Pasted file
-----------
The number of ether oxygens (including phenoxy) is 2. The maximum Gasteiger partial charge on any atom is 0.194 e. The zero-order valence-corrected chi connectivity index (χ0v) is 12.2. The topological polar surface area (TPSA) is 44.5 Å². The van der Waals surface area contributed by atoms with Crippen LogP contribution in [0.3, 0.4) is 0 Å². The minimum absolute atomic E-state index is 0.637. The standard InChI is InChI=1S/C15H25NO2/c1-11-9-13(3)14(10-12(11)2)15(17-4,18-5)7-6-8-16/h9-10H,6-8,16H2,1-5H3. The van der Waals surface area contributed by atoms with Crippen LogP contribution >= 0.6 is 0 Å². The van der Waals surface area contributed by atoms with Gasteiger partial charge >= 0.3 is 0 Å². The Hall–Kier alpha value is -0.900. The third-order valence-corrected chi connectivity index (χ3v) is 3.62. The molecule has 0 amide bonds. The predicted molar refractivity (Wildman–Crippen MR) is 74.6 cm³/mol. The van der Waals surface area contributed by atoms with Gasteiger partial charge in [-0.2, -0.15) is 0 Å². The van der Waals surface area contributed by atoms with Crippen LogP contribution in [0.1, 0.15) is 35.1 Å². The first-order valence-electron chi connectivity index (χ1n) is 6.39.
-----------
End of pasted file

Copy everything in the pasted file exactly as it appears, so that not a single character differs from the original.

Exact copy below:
The number of ether oxygens (including phenoxy) is 2. The maximum Gasteiger partial charge on any atom is 0.194 e. The zero-order valence-corrected chi connectivity index (χ0v) is 12.2. The topological polar surface area (TPSA) is 44.5 Å². The van der Waals surface area contributed by atoms with Crippen LogP contribution in [0.3, 0.4) is 0 Å². The minimum absolute atomic E-state index is 0.637. The standard InChI is InChI=1S/C15H25NO2/c1-11-9-13(3)14(10-12(11)2)15(17-4,18-5)7-6-8-16/h9-10H,6-8,16H2,1-5H3. The van der Waals surface area contributed by atoms with Crippen LogP contribution >= 0.6 is 0 Å². The van der Waals surface area contributed by atoms with Gasteiger partial charge >= 0.3 is 0 Å². The Hall–Kier alpha value is -0.900. The third-order valence-corrected chi connectivity index (χ3v) is 3.62. The molecule has 0 amide bonds. The predicted molar refractivity (Wildman–Crippen MR) is 74.6 cm³/mol. The van der Waals surface area contributed by atoms with Gasteiger partial charge in [-0.2, -0.15) is 0 Å². The van der Waals surface area contributed by atoms with Crippen LogP contribution in [0.1, 0.15) is 35.1 Å². The first-order valence-electron chi connectivity index (χ1n) is 6.39.